Number of banks in danger of failure hits highest level since '93

February 24, 2010|By Tribune Newspapers

WASHINGTON — — The number of banks in danger of failing shot up to 702 at the end of last year, the highest level since 1993, as the industry continues to struggle in its recovery from the recession, the Federal Deposit Insurance Corp. said Tuesday.

The number of "problem institutions" - up from 552 at the end of September - comes after 140 banks failed in 2009, a level not seen since the savings and loan crisis in 1990. Not all banks on the problem list fail, and FDIC Chairwoman Sheila Bair noted that the vast majority of the about 8,000 banks with insured deposits are healthy.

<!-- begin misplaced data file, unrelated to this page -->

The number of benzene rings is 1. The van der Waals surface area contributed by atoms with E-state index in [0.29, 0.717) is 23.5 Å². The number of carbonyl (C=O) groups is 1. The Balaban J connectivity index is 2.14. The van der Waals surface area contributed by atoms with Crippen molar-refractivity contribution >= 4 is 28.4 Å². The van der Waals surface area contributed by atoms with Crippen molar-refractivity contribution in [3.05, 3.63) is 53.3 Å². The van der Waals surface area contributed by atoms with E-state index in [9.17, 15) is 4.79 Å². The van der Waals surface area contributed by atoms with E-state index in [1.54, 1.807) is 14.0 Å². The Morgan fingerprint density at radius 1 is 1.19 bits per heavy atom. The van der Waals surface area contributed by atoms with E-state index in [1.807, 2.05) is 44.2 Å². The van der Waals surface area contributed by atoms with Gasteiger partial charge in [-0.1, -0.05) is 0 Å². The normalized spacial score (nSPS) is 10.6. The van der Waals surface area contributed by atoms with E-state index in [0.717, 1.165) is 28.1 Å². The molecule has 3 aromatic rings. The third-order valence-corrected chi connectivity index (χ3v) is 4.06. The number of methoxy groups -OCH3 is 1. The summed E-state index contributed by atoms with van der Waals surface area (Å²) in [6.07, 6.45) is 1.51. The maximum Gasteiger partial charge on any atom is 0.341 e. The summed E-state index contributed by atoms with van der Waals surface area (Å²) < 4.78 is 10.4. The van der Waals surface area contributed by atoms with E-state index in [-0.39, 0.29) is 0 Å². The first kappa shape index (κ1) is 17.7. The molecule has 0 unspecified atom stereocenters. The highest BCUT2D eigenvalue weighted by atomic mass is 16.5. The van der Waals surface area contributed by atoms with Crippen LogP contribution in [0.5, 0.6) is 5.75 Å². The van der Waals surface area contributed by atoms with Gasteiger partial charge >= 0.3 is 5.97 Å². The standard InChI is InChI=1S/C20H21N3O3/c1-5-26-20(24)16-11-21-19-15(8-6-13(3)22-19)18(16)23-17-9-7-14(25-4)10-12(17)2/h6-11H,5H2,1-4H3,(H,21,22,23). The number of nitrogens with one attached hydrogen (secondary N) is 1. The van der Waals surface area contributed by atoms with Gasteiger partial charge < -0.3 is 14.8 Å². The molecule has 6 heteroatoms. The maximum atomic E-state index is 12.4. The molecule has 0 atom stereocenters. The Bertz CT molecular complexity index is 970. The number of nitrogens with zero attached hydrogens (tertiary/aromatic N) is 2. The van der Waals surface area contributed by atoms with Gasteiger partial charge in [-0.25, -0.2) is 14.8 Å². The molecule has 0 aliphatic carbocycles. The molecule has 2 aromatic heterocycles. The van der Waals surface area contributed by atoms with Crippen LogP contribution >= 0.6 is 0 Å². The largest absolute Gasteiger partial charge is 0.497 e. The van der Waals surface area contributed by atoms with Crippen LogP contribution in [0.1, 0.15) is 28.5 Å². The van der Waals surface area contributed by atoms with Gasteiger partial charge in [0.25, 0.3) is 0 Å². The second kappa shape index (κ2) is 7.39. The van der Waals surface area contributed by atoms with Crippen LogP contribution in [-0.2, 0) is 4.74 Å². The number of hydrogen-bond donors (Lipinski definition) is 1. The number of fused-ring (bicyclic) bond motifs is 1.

"Overall, I think the banking system is challenged but stable," Bair said Tuesday.

Bair said she expected bank failures to peak this year as the industry's recovery lags the overall economy and a wave of commercial real estate foreclosures is anticipated. So far this year, 20 banks have failed. The FDIC has estimated that expected bank failures from 2009 to 2013 will cost it about $100 billion.

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